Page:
Be sure to take notes while the interviewer is speaking. That way, you’ll avoid asking questions they have already answered!

Again, don’t be afraid to take a moment to compose your thoughts. That is much better than getting a deer-in-the-headlights look (which can, indeed, be sensed over the phone!) and answering, “Uh, no, I can’t think of any” when asked if you have any questions.


Following Up After A Phone Interview

You may be wondering if following-up after the phone interview will make you seem like a pest.

Actually, an after-interview follow up shows that you are thoughtful and considerate — and definitely interested in the position!

It will bring you back to the front of the interviewer’s thoughts, and hopefully put you on the list of people to call back for personal interviews.

So, before you hang up during the phone interview, be sure to ask for the interviewer’s e-mail address.

Sending an e-mail thank you note is a non-intrusive way to reaffirm your interest in the position, while telling the interviewer you appreciate their time. The e-mail you send should be short, polite, and to the point.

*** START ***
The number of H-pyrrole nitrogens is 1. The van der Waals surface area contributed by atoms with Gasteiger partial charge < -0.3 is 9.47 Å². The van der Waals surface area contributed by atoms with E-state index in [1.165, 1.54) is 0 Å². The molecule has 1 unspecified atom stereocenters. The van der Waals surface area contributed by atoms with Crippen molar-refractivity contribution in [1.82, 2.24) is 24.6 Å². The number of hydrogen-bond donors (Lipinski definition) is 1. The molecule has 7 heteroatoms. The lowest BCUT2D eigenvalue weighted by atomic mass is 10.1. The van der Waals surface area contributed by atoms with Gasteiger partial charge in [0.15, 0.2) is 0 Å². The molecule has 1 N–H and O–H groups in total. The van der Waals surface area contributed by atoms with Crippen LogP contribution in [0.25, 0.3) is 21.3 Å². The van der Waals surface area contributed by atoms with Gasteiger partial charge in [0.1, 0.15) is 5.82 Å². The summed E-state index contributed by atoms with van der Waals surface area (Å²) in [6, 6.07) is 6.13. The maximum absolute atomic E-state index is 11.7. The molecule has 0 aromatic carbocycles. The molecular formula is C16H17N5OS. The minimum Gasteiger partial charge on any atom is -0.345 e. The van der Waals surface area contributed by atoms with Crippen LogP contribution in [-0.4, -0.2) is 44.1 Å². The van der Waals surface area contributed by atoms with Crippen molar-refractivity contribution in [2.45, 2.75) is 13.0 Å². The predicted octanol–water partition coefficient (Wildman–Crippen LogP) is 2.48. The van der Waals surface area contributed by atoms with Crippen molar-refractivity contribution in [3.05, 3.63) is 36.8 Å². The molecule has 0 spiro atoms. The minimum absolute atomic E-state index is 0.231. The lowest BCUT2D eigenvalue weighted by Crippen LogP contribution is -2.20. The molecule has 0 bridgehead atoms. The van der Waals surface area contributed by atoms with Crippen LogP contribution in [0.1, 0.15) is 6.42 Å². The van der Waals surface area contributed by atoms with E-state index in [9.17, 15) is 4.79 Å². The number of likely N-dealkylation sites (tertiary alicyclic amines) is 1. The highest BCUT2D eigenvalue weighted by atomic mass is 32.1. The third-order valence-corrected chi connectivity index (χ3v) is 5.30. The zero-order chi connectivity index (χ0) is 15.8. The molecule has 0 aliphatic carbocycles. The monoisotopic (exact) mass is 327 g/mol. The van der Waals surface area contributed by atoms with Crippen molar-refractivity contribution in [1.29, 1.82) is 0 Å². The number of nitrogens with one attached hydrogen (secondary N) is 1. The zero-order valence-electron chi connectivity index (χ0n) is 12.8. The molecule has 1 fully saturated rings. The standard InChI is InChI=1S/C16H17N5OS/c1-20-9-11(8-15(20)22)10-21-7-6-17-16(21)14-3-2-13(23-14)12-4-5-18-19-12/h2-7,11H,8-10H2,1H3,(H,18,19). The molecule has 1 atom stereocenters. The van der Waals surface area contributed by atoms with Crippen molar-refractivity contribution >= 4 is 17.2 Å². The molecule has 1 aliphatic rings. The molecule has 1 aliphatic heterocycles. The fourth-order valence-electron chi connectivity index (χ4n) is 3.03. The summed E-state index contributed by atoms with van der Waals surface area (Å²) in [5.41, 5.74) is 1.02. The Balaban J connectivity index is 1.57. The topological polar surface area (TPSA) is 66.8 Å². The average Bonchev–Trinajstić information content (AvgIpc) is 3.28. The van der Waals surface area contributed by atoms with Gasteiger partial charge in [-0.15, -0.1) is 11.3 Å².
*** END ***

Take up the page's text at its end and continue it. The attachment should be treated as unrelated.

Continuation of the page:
To Sum It All Up…

Being prepared for a phone interview is one of the most important things you can do during your job search.

The trick is to practice, practice, practice.

You should:

  • Make a list of common questions and your own thoughtful answers to each of them.
  • Keep this list near your phone at all times.
  • Practice with a friend or family member. Have them ask the questions for you to answer during a recorded session. It’s a great way to hear how your voice sounds and see how comfortable you are with your own answers.
  • Finally, work on sounding more confident and eliminating the inevitable “uh-huh’s,” “ums,” and “okays.”

The bottom line: practicing for a phone interview helps you prepare for a face-to-face interview as well. By utilizing all of these tips, you’ll be ready for any interview that comes your way!


More Phone Interview Tips & Tricks